By David Tuller, DrPH
Today I received an e-mail from Professor Roger Jones, editor of British Journal of General Practice. I’ve been nudging him to correct a false statement in a 2017 editorial about the cost of so-called “medically unexplained symptoms” to the UK National Health Service. The false statement involved a misquotation of a key statistic from a seminal 2010 paper. Professor Jones had promised to make the correction two weeks ago, so I sent him a reminder on Sunday.
He has now let me know that the correction is in process even though it is not yet visible to readers of the website. Here’s what he wrote:
“Don’t worry, this is all in hand. It takes a while because it’s not a simple case of updating a webpage; we rely on third parties to update the xml and reprocess the article, and Pubmed etc will only make the correction once the print notice has been published. The print notice will appear in the July BJGP, and the online correction will be completed before the end of this month.”
I have spent a lot of time pressuring people to correct their mistakes. I have sometimes used blunt language in advancing my arguments. Professor Jones is doing the right thing here, and I want to thank him for that. I doubt the correction will include the full scope of what I suggested, including an in-depth explanation for how this all happened and why the lead author, Professor Carolyn Chew-Graham, did not respond to an e-mail I sent her in January pointing out the error. Nonetheless, anyone reading the article in future will read a version that accurately cites Bermingham et al, the 2010 study that sought to calculate the costs of MUS.
Making corrections when needed is part of the job description of being an editor. Yet as I have come to learn, some editors at major UK journals do not appear to take that part of the job description seriously when it comes to these domains of inquiry. I very much appreciate that Professor Jones is choosing to act in this case. As I try to persuade other editors and authors to correct similar misquotations of the same 2010 article, it will be helpful to be able to point to Professor Jones’ positive example.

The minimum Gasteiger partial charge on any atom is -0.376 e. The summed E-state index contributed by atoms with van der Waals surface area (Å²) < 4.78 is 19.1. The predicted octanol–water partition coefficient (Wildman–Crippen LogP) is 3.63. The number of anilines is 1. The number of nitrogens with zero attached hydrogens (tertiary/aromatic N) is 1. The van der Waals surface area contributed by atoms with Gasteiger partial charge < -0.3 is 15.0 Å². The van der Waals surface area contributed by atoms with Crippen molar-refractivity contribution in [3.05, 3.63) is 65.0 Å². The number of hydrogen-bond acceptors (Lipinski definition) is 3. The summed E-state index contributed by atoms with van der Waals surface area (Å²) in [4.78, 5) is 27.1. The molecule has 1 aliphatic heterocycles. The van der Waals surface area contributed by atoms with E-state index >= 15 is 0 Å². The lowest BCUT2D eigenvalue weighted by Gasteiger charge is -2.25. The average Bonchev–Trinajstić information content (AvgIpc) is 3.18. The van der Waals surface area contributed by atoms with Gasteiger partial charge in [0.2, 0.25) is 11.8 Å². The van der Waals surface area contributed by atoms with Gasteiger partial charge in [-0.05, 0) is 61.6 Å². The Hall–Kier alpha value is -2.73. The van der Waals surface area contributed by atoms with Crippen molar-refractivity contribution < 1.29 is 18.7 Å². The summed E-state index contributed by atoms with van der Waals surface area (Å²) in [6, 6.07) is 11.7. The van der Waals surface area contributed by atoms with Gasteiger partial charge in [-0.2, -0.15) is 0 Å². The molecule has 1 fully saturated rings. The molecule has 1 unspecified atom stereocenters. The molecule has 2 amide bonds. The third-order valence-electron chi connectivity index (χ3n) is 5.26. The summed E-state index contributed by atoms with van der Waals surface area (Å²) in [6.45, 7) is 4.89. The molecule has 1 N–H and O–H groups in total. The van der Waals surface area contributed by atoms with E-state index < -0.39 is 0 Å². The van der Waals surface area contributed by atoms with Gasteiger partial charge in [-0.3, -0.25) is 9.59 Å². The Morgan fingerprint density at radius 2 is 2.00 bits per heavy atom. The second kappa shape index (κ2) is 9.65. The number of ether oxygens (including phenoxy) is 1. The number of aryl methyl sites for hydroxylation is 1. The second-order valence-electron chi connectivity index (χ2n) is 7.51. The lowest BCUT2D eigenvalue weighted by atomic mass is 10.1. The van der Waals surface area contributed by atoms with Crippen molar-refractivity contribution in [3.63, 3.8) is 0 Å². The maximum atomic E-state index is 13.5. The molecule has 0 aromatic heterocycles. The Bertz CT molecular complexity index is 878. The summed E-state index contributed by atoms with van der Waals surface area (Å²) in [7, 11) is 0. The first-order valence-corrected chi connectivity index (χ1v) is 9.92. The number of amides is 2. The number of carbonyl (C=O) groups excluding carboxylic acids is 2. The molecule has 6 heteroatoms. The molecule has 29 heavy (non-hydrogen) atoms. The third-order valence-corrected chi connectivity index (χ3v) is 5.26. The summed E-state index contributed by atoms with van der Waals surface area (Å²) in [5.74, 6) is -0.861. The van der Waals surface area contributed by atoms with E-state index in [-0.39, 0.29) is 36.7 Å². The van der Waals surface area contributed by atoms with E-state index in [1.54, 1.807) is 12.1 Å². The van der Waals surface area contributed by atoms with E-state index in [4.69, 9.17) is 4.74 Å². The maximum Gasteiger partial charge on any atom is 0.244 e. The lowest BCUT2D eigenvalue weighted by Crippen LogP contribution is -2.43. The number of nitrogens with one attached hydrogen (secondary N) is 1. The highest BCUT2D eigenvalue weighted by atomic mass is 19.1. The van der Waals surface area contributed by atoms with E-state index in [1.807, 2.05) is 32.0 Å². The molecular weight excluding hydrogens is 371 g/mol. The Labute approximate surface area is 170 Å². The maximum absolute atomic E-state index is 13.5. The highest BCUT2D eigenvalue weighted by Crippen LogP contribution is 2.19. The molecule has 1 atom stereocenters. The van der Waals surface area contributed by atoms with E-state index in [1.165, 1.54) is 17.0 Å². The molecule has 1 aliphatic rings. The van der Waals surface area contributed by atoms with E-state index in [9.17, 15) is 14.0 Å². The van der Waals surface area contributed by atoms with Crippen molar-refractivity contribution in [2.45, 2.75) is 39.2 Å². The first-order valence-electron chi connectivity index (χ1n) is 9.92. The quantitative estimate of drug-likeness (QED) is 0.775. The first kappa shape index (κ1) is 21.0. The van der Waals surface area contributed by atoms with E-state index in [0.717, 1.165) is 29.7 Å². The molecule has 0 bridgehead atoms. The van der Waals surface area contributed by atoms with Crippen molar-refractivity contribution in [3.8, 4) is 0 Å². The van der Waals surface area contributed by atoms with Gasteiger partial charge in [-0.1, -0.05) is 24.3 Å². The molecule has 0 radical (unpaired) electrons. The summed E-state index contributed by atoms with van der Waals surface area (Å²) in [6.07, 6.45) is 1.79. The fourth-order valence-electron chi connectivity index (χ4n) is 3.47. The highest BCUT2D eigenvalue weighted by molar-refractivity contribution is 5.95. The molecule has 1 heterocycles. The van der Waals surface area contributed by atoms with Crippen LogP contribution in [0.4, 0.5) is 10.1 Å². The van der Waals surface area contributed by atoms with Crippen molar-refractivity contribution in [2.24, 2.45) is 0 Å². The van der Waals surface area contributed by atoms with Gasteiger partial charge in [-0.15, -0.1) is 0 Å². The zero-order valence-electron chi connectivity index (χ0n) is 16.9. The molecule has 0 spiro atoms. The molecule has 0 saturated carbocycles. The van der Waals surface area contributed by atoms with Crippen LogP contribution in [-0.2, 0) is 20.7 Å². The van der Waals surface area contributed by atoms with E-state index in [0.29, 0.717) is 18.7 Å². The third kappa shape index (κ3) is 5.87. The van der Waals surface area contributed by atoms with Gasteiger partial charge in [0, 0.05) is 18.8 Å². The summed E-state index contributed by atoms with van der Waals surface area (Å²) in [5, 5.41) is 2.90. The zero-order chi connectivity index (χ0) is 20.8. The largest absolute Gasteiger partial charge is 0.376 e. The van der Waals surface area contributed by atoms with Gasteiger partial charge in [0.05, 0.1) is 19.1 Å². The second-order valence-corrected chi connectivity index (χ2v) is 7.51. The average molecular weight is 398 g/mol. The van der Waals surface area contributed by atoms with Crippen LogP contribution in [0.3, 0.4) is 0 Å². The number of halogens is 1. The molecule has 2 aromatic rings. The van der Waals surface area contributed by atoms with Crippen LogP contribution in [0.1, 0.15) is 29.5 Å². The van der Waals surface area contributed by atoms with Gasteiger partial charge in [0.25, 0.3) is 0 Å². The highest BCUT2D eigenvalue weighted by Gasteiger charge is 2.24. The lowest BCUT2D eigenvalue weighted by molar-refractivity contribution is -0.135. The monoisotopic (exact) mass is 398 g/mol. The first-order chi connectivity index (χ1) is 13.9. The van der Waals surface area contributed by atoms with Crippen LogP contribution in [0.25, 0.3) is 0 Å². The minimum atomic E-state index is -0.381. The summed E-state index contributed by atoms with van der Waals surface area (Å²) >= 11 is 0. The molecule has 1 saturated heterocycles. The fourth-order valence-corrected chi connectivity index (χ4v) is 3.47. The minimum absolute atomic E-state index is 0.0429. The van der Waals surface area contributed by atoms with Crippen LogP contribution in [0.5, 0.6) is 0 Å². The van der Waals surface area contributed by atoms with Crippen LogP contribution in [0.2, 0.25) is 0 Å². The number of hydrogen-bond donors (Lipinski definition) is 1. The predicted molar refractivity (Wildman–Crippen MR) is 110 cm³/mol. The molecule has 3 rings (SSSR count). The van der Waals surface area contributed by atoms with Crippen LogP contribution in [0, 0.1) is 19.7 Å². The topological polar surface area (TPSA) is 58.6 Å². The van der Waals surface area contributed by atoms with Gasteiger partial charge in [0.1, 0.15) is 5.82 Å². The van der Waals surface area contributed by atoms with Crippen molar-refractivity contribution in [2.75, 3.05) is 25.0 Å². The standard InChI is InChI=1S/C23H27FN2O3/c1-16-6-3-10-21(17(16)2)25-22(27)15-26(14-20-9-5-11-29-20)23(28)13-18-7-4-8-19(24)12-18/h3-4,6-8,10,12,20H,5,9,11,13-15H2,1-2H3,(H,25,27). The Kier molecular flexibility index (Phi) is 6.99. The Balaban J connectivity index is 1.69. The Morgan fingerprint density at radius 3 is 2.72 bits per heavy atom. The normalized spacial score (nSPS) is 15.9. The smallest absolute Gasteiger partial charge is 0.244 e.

In contrast to the resolution of this matter with BJGP, the situation with the Lightning Process paper continues to defy all reason. The failure of the relevant research and editorial oversight systems to address the problems in the conduct and reporting of the study, published in 2017 in the BMJ journal Archives of Disease in Childhood, represents a breach of the professional and ethical obligations of all involved. (That’s not even addressing the decision to conduct the study in the first place.)
In this Bristol University study, an experienced team of investigators recruited more than half of the participants before trial registration, swapped outcomes based on the early results, and then wrote up the paper as if it were a prospective trial with pre-selected outcome measures. In doing all this, the investigators violated core methodological principles of scientific research. By providing a high-profile showcase for this disastrous piece of work, BMJ has granted legitimacy to an intervention designed by a Tarot healer and aura expert. To date, the journal and the university have refused to acknowledge the obvious: the reported findings cannot be taken at face value.
This study must be retracted before the BMJ and Bristol seals of approval encourage even more parents to enroll their kids in the Lightning Process. It’s a shame that the stewards of these respected institutions are choosing to tarnish their brands in this manner.